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Oregon Voters To Consider Legalizing Recreational Marijuana

Chief petitioner Anthony Johnson prepares boxes of signatures to submit to the Oregon Secretary of State's office in Salem.
Chris Lehman
Northwest News Network
Chief petitioner Anthony Johnson prepares boxes of signatures to submit to the Oregon Secretary of State's office in Salem.

Oregonians will decide this fall whether to legalize recreational marijuana. Measure 91 would allow adults in Oregon to grow, possess, and sell marijuana under state regulation.

Chief petitioner Anthony Johnson prepares boxes of signatures to submit to the Oregon Secretary of State's office in Salem.
Credit Chris Lehman / Northwest News Network
Northwest News Network
File photo. Measure 91 chief petitioner Anthony Johnson prepares to drop off initiative signatures at the state capitol in June.

In 1973, Oregon became the first state to decriminalize small amounts of marijuana. But Oregon voters rejected a marijuana legalization measure two years ago.

Backers of this effort said the new measure is written to address concerns raised by opponents the first time around over regulation issues.

A new era for marijuana?

Legal issues might make some people think twice about speaking to a reporter about their marijuana use. But pot activists clearly see a new era on the horizon.

Portlander Russ Belville hosts a daily online marijuana talk show. He compared the growing acceptance of marijuana to the growing acceptance of gay marriage.

"We've been forced to be in a smoky closet, if you will, hiding who we are,” Belville said. “And now, as more and more people have become medical marijuana patients, or up front recreational users, there's less stigma. There's less fear of the unknown.”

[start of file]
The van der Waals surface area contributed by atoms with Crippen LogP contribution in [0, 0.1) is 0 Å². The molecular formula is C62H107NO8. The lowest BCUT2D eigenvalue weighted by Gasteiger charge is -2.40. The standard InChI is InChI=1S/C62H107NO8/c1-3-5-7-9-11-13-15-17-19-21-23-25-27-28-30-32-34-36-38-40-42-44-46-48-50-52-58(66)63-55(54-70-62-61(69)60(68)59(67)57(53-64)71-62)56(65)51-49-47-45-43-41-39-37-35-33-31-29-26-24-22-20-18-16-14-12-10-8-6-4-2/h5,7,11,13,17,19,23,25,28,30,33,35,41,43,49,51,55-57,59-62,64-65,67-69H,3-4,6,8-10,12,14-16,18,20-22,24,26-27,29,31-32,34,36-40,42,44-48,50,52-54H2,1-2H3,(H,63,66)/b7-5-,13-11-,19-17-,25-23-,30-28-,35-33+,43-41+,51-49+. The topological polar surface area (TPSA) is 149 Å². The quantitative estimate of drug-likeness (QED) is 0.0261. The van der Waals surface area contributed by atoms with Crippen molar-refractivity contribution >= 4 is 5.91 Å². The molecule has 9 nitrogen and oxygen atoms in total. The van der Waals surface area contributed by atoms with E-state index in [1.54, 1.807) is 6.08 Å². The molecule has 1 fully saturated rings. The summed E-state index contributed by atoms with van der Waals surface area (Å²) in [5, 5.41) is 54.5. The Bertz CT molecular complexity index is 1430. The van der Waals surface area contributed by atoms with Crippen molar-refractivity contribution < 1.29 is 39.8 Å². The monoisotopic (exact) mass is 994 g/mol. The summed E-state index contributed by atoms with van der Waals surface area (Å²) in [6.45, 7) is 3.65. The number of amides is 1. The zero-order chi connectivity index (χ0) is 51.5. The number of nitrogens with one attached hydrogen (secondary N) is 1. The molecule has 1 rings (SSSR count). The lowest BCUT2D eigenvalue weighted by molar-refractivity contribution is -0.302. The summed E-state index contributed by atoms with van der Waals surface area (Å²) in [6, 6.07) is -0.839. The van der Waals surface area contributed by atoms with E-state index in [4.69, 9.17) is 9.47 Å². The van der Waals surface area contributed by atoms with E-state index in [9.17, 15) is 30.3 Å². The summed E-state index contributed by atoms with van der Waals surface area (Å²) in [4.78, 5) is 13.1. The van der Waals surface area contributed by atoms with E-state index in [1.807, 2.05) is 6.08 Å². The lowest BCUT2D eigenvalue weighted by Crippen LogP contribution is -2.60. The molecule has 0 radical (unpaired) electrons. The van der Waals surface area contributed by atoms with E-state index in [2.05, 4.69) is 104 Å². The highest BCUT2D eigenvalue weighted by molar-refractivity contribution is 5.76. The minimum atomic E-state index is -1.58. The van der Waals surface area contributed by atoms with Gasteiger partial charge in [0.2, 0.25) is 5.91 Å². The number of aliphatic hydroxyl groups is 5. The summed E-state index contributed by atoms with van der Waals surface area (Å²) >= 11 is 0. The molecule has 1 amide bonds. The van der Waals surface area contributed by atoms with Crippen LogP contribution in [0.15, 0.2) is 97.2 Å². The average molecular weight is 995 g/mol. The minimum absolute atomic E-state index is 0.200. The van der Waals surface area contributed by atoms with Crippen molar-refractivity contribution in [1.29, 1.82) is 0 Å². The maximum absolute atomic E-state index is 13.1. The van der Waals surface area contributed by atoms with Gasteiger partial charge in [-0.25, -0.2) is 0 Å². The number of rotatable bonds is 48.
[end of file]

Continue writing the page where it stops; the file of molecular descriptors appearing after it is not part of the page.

Belville said it's a far cry from when he first started advocating for marijuana legalization back in the ‘80s.

"There was nowhere to talk about this,” he said. “And if you broached the question you were suspected of being a criminal. 'Oh, you're interested in the marijuana question. Why is that, hmmm?' And you were inviting scrutiny into your own personal habits."

Belville and other Measure 91 supporters say marijuana should be taxed and regulated in much the same way as alcohol is in Oregon. They say it would bring in millions of dollars in new revenue to the state and provide oversight to a product that is widely used already.

Oregon would join Washington and Colorado in legalizing pot if the initiative passes. Supporters say there's a groundswell nationally to ease laws on marijuana and that it's only a matter of time.

For now, though, without a medical reason, it's still a crime to light up. So when I asked Belville what I had seen him enjoying on the sidewalk before our interview, he said, ”I'm afraid the 5th Amendment applies in this case, thanks."

Another person I spoke to freely admitted to smoking weed. Just not recently.

'Not entirely benign or without risk'

Josh Marquis is the district attorney of Clatsop County, Oregon. He's long been one of the state's leading voices against recreational marijuana use. And he says he used marijuana back in his college days.

"What I remember is within about 20 seconds of taking a hit, I felt it right then and there,” Marquis said. “It's not like taking a couple beers or a couple glasses of wine and feeling slightly relaxed. You are immediately in a fairly…you can tell when you're stoned."

Marquis said the legalization crowd is understating the risks of using marijuana. And he added Measure 91 in particular is way too cavalier. For instance, if the initiative passes adults could have up to a half-pound of marijuana at home.

"That is a lot of marijuana,” Marquis noted.

In fact it's eight times as much as the law allows in Washington. And it would remain illegal under federal law even if the measure passes. Marquis said he's also concerned about the potential for many more drivers to hit the road under the influence of marijuana. That's something he already sees as a prosecutor.

"Is it a big a deal as using heroin or Oxycodone or something like that? No, it's not,” Marquis said. “But it's not entirely benign or without risk."

Copyright 2014 Northwest News Network

Chris Lehman graduated from Temple University with a journalism degree in 1997. He landed his first job less than a month later, producing arts stories for Red River Public Radio in Shreveport, Louisiana. Three years later he headed north to DeKalb, Illinois, where he worked as a reporter and announcer for NPR–affiliate WNIJ–FM. In 2006 he headed west to become the Salem Correspondent for the Northwest News Network.
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